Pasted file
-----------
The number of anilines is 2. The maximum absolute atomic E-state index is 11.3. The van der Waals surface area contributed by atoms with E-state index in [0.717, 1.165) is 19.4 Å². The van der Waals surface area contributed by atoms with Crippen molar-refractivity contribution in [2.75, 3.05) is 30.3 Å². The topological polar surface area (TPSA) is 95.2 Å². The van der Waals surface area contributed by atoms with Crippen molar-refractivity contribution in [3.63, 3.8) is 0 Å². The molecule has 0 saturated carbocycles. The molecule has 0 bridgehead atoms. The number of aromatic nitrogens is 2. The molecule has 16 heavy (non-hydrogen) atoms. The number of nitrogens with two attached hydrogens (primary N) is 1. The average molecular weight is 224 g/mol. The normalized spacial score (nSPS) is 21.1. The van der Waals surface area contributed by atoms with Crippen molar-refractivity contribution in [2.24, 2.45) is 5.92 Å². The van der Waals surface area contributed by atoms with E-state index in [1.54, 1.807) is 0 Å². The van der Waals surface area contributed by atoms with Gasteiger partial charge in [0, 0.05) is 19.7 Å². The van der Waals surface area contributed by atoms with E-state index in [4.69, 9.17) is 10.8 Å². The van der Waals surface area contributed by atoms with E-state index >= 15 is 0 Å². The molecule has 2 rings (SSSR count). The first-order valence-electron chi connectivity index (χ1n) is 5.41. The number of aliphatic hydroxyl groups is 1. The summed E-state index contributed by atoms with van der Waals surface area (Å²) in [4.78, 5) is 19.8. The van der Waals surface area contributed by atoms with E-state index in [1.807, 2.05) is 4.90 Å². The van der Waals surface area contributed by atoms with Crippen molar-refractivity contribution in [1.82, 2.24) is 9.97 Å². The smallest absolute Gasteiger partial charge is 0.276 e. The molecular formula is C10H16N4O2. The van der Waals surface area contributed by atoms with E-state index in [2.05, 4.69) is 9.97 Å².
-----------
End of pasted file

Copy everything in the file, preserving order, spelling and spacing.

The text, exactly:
The number of anilines is 2. The maximum absolute atomic E-state index is 11.3. The van der Waals surface area contributed by atoms with E-state index in [0.717, 1.165) is 19.4 Å². The van der Waals surface area contributed by atoms with Crippen molar-refractivity contribution in [2.75, 3.05) is 30.3 Å². The topological polar surface area (TPSA) is 95.2 Å². The van der Waals surface area contributed by atoms with Crippen molar-refractivity contribution in [3.63, 3.8) is 0 Å². The molecule has 0 saturated carbocycles. The molecule has 0 bridgehead atoms. The number of aromatic nitrogens is 2. The molecule has 16 heavy (non-hydrogen) atoms. The number of nitrogens with two attached hydrogens (primary N) is 1. The average molecular weight is 224 g/mol. The normalized spacial score (nSPS) is 21.1. The van der Waals surface area contributed by atoms with Crippen molar-refractivity contribution in [2.24, 2.45) is 5.92 Å². The van der Waals surface area contributed by atoms with E-state index in [1.54, 1.807) is 0 Å². The van der Waals surface area contributed by atoms with Gasteiger partial charge in [0, 0.05) is 19.7 Å². The van der Waals surface area contributed by atoms with E-state index in [4.69, 9.17) is 10.8 Å². The van der Waals surface area contributed by atoms with E-state index >= 15 is 0 Å². The molecule has 2 rings (SSSR count). The first-order valence-electron chi connectivity index (χ1n) is 5.41. The number of aliphatic hydroxyl groups is 1. The summed E-state index contributed by atoms with van der Waals surface area (Å²) in [4.78, 5) is 19.8. The van der Waals surface area contributed by atoms with E-state index in [1.807, 2.05) is 4.90 Å². The van der Waals surface area contributed by atoms with Crippen molar-refractivity contribution in [1.82, 2.24) is 9.97 Å². The smallest absolute Gasteiger partial charge is 0.276 e. The molecular formula is C10H16N4O2. The van der Waals surface area contributed by atoms with E-state index in [2.05, 4.69) is 9.97 Å².